father. "All she has been through, I think it has made her
mentally tougher [on the court]," says her coach, Carlos
Rodriguez. "She does everything herself, relying on no one."
The tournament's second week was also noteworthy for the defeat
of Serena Williams, whose bid to win her fifth straight Grand
Slam singles title was scuttled by Henin-Hardenne in the semis.
The match was high on drama but low on quality, a festival of
unforced errors and unseized opportunities. After some shaky
moments the Belgian prevailed 6-2, 4-6, 7-5. She repeatedly
referred to the match as "beautiful," provoking laughter from
Williams, who said, "I think we both know I didn't play a
It was further sullied by the behavior of the crowd. Holding a
4-2 third-set lead, Williams took it upon herself to stop play
and call one of Henin-Hardenne's balls out. Although the ball was
indeed wide, stopping a point in progress is a minor breach of
etiquette. After that, the deluge. Boos and whistles cascaded
from the stadium's upper reaches. Williams's errant serves and
unforced errors were met with raucous applause. It was,
unmistakably, an ugly scene. But it was probably rooted less in
anti-Americanism or racism, as some suggested, than in the fact
that an elfin French-speaking underdog was playing the defending
champ. (This, remember, is the same crowd that induced the epic
meltdown of Switzerland's Martina Hingis in the 1999 final.)
Uncharacteristically rattled, Williams dropped five of the next
six games to lose the match.
Williams's real undoing, however, was her hubris. As the world
No. 1 she believes she is so superior that her opponent is
irrelevant. "I don't really focus on which person's side is
better or 'they hit this shot at this angle,'" she said. "I focus
on what I'm going to do." The day before the semifinal she was
hardly the picture of intensity, practicing on a back court as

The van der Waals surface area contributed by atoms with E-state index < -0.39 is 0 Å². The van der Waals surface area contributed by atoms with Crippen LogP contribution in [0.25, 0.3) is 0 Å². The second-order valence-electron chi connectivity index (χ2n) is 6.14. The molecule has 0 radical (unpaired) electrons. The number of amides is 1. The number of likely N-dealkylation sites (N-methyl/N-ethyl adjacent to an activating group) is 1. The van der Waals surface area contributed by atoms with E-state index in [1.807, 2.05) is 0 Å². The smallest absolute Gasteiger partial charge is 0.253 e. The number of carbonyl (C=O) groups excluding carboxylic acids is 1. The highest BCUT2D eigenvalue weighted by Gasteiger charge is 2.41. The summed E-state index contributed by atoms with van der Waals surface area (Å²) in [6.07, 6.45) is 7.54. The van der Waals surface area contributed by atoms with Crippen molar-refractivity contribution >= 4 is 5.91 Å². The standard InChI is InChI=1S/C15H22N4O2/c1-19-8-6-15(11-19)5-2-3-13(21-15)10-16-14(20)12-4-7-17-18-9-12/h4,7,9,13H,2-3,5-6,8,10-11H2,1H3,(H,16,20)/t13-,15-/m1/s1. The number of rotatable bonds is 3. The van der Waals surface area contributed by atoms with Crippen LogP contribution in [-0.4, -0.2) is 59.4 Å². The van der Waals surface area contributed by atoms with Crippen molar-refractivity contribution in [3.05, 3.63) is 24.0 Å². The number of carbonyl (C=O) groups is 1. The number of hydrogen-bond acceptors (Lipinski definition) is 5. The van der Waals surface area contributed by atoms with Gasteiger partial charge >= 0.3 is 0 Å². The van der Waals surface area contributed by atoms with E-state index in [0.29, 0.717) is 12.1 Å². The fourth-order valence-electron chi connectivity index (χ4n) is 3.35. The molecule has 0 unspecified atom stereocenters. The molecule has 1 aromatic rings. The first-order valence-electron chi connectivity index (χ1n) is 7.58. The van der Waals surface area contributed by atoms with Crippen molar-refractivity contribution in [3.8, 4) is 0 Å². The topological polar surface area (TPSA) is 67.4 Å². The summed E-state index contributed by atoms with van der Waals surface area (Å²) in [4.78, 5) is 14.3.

her dogs, a Jack Russell and toy Yorkie, cavorted in the doubles
alley. No member of her entourage was seen scouting her
opponents. During her loss to Henin-Hardenne, Williams played
tactically vacant tennis, attempting drop shots that were as
poorly conceived as they were executed. As for her relations with
the French fans, she was livid that a few days earlier they had
booed Venus after her fourth-round loss to Russia's Vera
Zvonareva. Serena was leaking tears as she left the court. She
later accused Henin-Hardenne of "lying and fabricating" about a
dispute over the Belgian's attempt to halt play as Serena served.
(Replays showed that Williams's objection was justified.)
Therein lies another difference between the men and the women of
tennis. We can't vouch for liberte or egalite, but fraternity was
in fine form in Paris. The men conceded points to each other,
applauded each other's winners and, even after three or four
hours of mortal combat, invariably embraced at the net. Ferrero
and Chile's Fernando Gonzalez practically had to be pried apart
after their five-set quarterfinal, perhaps the best match of the
tournament. "You play hard and fight," says Gonzalez, "but you
can still show respect."
On Sunday, Ferrero nailed a forehand winner on match point and
dropped to the clay on all fours, literally leaving his imprint
on the tournament. Verkerk sauntered around the net to give him a
hug. Moments later the Spaniard was illuminated by the
late-afternoon Parisian sun as he held up the Musketeers' Cup. He
was, at least in most precincts, anything but anonymous.
COLOR PHOTO: BOB MARTIN MATADOR Ferrero's deadly slices and drives brought foes to their knees and brought him his first Grand Slam title.
COLOR PHOTO: PHOTOGRAPH BY JESSICA KLUETMEIER
COLOR PHOTO: HEINZ KLUETMEIER (2) NO BELGIAN WAFFLE A determined Henin-Hardenne overcame a case of nerves to defeat an even shakier Williams in the semis.
COLOR PHOTO: HEINZ KLUETMEIER (2) I'M OUTTA HERE Williams's perfunctory handshake in defeat fanned the crowd's hostility.
Williams's errant serves and unforced errors were met with
raucous applause. It was, unmistakably, AN UGLY SCENE.